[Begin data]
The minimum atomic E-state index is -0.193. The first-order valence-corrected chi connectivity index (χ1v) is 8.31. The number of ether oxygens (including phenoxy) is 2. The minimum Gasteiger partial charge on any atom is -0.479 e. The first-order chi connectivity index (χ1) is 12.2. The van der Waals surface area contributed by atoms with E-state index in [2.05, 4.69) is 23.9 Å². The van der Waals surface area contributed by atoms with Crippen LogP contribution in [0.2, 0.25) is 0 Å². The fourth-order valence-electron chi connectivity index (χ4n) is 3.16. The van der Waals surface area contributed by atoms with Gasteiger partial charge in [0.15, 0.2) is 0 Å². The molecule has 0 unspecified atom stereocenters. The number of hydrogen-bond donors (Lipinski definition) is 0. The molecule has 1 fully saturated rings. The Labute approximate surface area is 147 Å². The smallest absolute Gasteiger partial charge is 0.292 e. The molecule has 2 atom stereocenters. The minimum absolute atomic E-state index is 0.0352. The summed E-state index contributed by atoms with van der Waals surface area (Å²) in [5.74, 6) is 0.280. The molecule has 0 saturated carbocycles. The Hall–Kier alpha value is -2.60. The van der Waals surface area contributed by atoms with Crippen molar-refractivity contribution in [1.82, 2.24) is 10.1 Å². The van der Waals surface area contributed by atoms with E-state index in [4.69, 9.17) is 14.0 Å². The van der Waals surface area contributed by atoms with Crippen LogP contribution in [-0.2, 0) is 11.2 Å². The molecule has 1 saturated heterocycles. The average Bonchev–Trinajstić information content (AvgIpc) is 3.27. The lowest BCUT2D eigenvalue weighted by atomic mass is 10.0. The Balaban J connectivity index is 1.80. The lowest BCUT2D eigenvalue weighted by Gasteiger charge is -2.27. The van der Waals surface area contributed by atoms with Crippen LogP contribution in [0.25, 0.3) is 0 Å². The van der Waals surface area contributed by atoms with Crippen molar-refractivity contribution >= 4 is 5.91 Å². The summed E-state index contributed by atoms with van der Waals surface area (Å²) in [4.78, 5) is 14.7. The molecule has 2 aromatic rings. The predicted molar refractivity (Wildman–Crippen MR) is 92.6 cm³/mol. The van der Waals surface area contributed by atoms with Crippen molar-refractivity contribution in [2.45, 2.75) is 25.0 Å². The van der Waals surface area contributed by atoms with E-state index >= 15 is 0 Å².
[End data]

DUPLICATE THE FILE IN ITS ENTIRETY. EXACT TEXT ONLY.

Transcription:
The minimum atomic E-state index is -0.193. The first-order valence-corrected chi connectivity index (χ1v) is 8.31. The number of ether oxygens (including phenoxy) is 2. The minimum Gasteiger partial charge on any atom is -0.479 e. The first-order chi connectivity index (χ1) is 12.2. The van der Waals surface area contributed by atoms with E-state index in [2.05, 4.69) is 23.9 Å². The van der Waals surface area contributed by atoms with Crippen LogP contribution in [0.2, 0.25) is 0 Å². The fourth-order valence-electron chi connectivity index (χ4n) is 3.16. The van der Waals surface area contributed by atoms with Gasteiger partial charge in [0.15, 0.2) is 0 Å². The molecule has 0 unspecified atom stereocenters. The number of hydrogen-bond donors (Lipinski definition) is 0. The molecule has 1 fully saturated rings. The Labute approximate surface area is 147 Å². The smallest absolute Gasteiger partial charge is 0.292 e. The molecule has 2 atom stereocenters. The minimum absolute atomic E-state index is 0.0352. The summed E-state index contributed by atoms with van der Waals surface area (Å²) in [5.74, 6) is 0.280. The molecule has 0 saturated carbocycles. The Hall–Kier alpha value is -2.60. The van der Waals surface area contributed by atoms with Crippen molar-refractivity contribution in [1.82, 2.24) is 10.1 Å². The van der Waals surface area contributed by atoms with E-state index in [4.69, 9.17) is 14.0 Å². The van der Waals surface area contributed by atoms with Crippen LogP contribution in [-0.2, 0) is 11.2 Å². The molecule has 1 saturated heterocycles. The average Bonchev–Trinajstić information content (AvgIpc) is 3.27. The lowest BCUT2D eigenvalue weighted by atomic mass is 10.0. The Balaban J connectivity index is 1.80. The lowest BCUT2D eigenvalue weighted by Gasteiger charge is -2.27. The van der Waals surface area contributed by atoms with Crippen LogP contribution in [0.25, 0.3) is 0 Å². The van der Waals surface area contributed by atoms with Crippen molar-refractivity contribution >= 4 is 5.91 Å². The summed E-state index contributed by atoms with van der Waals surface area (Å²) in [4.78, 5) is 14.7. The molecule has 2 aromatic rings. The predicted molar refractivity (Wildman–Crippen MR) is 92.6 cm³/mol. The van der Waals surface area contributed by atoms with Crippen molar-refractivity contribution in [2.45, 2.75) is 25.0 Å². The van der Waals surface area contributed by atoms with E-state index >= 15 is 0 Å².